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A Teacher’s Guide to Rainwater Harvesting on Campus
By the Salmon Protection And Watershed Network, SPAWN
"Rainwater Cap...
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* Harvesting rainwater can contribute to flood mitigation on both a large scale and on an
individual property, as well a...
3
http://raingardens.spawnusa.org/marin-waldorf-organic-garden.html
BENEFITS OF HARVESTING THE RAIN!
Illustration by Jim C...
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from distant watersheds or from costly pipelines and energy-intensive sources such as
desalinization.
Prevents Stormwate...
5
Rain Gardens are mulched and planted with beneficial species that can withstand having their
roots moist in the winter (...
6
Designing your Campus Rainwater Harvesting Project
DURATION: Adaptable depending on time available. Process involves ass...
7
PROCEDURE
YOUR CAMPUS RAINWATER FOOTPRINT
Duration: 2-3 hours (adaptable)
Subject Areas: Math, Natural Sciences
Objectiv...
8
Subject Areas: Math, Geography, Natural Sciences
Objectives: Design and implement a rainwater harvesting system to reduc...
9
4. Have the students brainstorm ways to raise money for the project and supplies
(cisterns, rain barrels, soil, plants, ...
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A Teacher's Guide to Rainwater Harvesting on Campus

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A Teacher's Guide to Rainwater Harvesting on Campus
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A Teacher's Guide to Rainwater Harvesting on Campus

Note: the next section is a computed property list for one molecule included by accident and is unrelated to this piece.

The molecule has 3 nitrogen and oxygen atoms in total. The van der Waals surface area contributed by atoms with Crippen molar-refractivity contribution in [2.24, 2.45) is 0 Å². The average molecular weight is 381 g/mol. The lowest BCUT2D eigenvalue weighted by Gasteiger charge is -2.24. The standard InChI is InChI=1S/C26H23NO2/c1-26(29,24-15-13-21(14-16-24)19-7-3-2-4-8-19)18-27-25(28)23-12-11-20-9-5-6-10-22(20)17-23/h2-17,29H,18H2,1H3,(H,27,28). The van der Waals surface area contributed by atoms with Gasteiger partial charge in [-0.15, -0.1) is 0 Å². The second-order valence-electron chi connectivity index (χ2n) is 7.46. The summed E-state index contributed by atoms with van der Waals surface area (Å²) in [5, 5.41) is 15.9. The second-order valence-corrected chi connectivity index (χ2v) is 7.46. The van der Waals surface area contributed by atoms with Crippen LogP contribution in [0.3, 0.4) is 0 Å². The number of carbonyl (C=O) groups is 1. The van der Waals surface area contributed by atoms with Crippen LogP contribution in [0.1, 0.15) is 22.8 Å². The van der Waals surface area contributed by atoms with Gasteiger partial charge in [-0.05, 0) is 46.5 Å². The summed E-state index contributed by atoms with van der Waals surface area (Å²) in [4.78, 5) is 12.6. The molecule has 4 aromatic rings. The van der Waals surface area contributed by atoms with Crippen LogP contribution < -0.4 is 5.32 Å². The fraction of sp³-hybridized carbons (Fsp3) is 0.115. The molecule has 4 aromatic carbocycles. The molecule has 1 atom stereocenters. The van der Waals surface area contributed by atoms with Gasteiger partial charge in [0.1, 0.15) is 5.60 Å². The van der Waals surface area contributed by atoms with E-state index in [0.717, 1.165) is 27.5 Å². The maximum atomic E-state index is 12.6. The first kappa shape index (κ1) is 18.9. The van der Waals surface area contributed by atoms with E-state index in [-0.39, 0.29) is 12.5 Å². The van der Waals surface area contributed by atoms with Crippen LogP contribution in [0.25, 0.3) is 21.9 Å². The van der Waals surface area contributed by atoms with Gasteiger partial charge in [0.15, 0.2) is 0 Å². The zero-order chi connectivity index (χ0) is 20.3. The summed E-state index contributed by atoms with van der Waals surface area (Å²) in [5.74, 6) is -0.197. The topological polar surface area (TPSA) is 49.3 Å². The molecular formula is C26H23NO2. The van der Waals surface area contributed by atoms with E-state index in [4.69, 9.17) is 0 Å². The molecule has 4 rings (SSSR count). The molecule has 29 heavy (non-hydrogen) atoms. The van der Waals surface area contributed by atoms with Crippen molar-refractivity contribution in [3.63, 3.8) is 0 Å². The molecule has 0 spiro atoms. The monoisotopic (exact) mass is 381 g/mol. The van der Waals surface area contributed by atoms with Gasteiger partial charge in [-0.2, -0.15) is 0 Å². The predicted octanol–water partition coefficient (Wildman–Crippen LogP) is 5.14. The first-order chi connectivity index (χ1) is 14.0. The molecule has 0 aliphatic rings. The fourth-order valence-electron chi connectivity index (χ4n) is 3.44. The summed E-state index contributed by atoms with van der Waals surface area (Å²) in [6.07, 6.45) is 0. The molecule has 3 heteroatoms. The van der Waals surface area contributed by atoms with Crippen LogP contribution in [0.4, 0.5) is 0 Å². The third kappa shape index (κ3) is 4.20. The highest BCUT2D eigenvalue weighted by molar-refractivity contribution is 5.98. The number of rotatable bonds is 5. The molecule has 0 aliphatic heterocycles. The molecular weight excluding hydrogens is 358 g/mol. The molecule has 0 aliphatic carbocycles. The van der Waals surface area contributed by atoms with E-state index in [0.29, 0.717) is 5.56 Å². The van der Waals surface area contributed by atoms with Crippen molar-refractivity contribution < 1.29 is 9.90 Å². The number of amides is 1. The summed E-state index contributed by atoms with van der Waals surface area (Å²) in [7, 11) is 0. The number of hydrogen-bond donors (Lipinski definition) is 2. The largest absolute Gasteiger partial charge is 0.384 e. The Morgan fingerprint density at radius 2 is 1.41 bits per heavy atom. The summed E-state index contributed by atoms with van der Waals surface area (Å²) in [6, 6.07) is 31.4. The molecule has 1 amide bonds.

1. 1. 1 A Teacher’s Guide to Rainwater Harvesting on Campus By the Salmon Protection And Watershed Network, SPAWN "Rainwater Capture is transitioning from an individual act of personal survival and self reliance, to one that is replanting seeds of community, interdependence, resilience, and sustainability. Andy Lipkis, http://www.treepeople.org/ Every drop of rain is a looking glass. Anonymous. TABLE OF CONTENTS BACKGROUND ~ Why Each Drop Counts!....................................................................................... 1 DEMONSTRATION SCHOOL PROJECTS................................................................................... 2 o Lagunitas School Project, Lagunitas CA...............................................................................................2 o Marin Waldorf School, Terra Linda CA...............................................................................................2 BENEFITS OF HARVESTING THE RAIN!................................................................................... 3 TAKING ACTION…............................................................................................................................. 4 HARVESTING THE RAIN ON YOUR CAMPUS!....................................................................... 6 INTRODUCING YOUR CAMPUS WATERSHED..................................................................................6 YOUR CAMPUS RAINWATER FOOTPRINT.........................................................................................7 HARVESTING THE RAIN ON CAMPUS ~ Designing your Student-Led Project! .......................7 BACKGROUND ~ Why Each Drop Counts! * Global population growth, pollution and climate change are all accelerating and clean, freshwater is becoming increasingly limited in supply. Reducing our water footprint is necessary for our survival! * Enormous volumes of water are lost each winter as rain pours off our roofs and other impermeable surfaces into storm drains. And, during the hot, dry summer months 30-50% of our water use goes to irrigating our landscapes! So we can tap into a winter resource (storm water) to meet part of our summer irrigation needs! * As we send this water down storm drains we interfere with the natural Hydrologic cycle: instead of feeding the cycle by allowing water to infiltrate into the ground, we deprive it. This results in dehydration of the soil and the water table. Working to keep the water on your property and in the ground helps create more resilient terrestrial and the stream ecosystems. * Creek health is also impacted by unnaturally high water flows, which cause erosion and carry pollutants from parking lots, streets and yards.